NaNoWriMo Week One: Writing with abandon?

I got this. 6,668 words? Yeah, I got this.

Except I’m 294 words short of the goal for today. To get my 50K-word novel done by the end of November, I have to average 1,667 words per day. By today, Day Four, I should be up to 6,668 words.

As of right now, I’m at 6,374.

I started out National Novel Writing Month going gangbusters: 2,604 words in my first sitting, which took about two and a half hours.

But the week has been so hectic at work. Looooong hours. I’ve not settled in to write until well after ten p.m. most nights. Already, I’m only averaging about four-and-a-half hours of sleep a night.

I got this, though. I’m hopped up on a six-pack of Diet Mountain Dew and seven cups of coffee (no kidding). I only need to crank out 294 words tonight to stay on track. Cake. I’ll do that and then some. I just have to pound out my S&R story first, then I’ll turn my attention to my novel. I so have this.

When I look at the word counts some of my friends have posted, though, I get a little worried. In Madrid, Anna has written an astounding 14,858 words. “Writing on the edge!” she told me on Facebook. “We don’t attract wimps ’cause we write too fast….”

Fast writers? I think of Lizz Schumer, a former student of mine now living in London. By “chugging along,” she’s already hit 8,172 words—which includes a thirty-minute spasm of writing that resulted in two thousand words. “I type fast,” she told me.

I have to keep telling myself they’re atypical. Lizz reminded me that she doesn’t have “any of that pesky ‘real world’ stuff” to get in her way because she’s in grad school. And Anna’s on vacation this week, devoting her time specifically to her NaNoWriMo project. She’s read three books this week, too. “This is like a word-orgy,” she said. “I’m going to drown in words.”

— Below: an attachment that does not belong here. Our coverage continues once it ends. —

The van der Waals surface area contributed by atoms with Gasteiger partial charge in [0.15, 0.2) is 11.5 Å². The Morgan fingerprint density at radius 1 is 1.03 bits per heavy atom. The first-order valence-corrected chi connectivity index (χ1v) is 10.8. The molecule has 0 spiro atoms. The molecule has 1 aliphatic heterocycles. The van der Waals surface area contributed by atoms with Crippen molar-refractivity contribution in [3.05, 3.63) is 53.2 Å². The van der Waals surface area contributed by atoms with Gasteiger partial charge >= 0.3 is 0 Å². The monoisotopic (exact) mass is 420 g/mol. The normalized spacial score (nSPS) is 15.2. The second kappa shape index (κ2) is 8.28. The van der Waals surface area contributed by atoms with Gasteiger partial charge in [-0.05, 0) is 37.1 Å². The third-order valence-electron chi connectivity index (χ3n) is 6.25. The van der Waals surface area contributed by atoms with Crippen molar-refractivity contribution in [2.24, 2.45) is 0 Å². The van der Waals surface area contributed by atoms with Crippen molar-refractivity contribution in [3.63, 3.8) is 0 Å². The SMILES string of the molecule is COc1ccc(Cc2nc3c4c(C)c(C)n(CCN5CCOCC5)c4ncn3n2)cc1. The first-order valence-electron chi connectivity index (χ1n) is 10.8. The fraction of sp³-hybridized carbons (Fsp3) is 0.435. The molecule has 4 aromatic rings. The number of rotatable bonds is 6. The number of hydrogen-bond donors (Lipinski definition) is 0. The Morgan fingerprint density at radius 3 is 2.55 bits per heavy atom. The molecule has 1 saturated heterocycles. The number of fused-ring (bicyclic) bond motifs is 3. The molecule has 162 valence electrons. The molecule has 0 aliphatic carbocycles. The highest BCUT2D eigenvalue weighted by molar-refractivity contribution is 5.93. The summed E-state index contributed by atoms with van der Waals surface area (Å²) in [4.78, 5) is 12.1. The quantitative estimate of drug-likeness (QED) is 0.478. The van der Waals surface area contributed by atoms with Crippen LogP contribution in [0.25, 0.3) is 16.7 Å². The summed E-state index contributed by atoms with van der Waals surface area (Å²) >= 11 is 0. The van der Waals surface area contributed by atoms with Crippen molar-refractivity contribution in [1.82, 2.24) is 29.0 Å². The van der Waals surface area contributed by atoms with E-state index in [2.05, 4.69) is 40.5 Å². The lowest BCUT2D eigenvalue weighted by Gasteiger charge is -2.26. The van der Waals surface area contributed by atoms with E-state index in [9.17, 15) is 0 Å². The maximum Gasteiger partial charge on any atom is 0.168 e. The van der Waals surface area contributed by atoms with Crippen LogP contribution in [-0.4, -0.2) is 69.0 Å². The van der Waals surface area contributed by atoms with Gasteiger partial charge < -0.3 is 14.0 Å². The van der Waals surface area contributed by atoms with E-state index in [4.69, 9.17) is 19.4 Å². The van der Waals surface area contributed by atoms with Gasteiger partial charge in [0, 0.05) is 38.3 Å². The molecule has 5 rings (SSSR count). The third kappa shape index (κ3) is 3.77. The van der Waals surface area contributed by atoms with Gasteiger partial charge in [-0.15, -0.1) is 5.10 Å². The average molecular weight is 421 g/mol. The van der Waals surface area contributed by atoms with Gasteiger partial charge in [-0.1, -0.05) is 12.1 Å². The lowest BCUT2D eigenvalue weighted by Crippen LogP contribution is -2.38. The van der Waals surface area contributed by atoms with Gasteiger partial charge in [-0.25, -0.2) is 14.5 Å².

Okay, so Anna’s drowning. And Lizz is a fast typer. That makes me feel better. I got this.

I’m comforted by the progress of my friend Jill in Bradford, Pa. “It’s coming along,” she told me last night. “Not as quickly as I want it to be, but it’s coming!” She just broke the 3,400-word mark and is feeling chipper. I take a lesson from Jill.

And that’s the point, Anna reminded me. Keep your spirits up and keep going.

“I don’t know how it’s coming, but it’s coming,” she told me. “That’s the whole point of NaNoWriMo, isn’t it? I set my goal for the first week at 3000 words a day, which seemed easy—hey, I have nothing else to do, right? I’m on vacation! Yeah, right. It turns out, it’s pretty much insane. Who knew that just thinking about 3000 words a day, never mind if they are good or bad, could be such hard work. I tell you, I fall into bed every night as if I had been working in a Chilean mine, and then I dream about people talking a lot. Words have taken over my life.”

That sense of wildness has really appealed to Jen in Cleveland. “Writing with abandon is thrilling!” she said to me. “I’ve let go and am just riding it out. Words are flowing like they used to, before I worried about ‘is this publishable?’”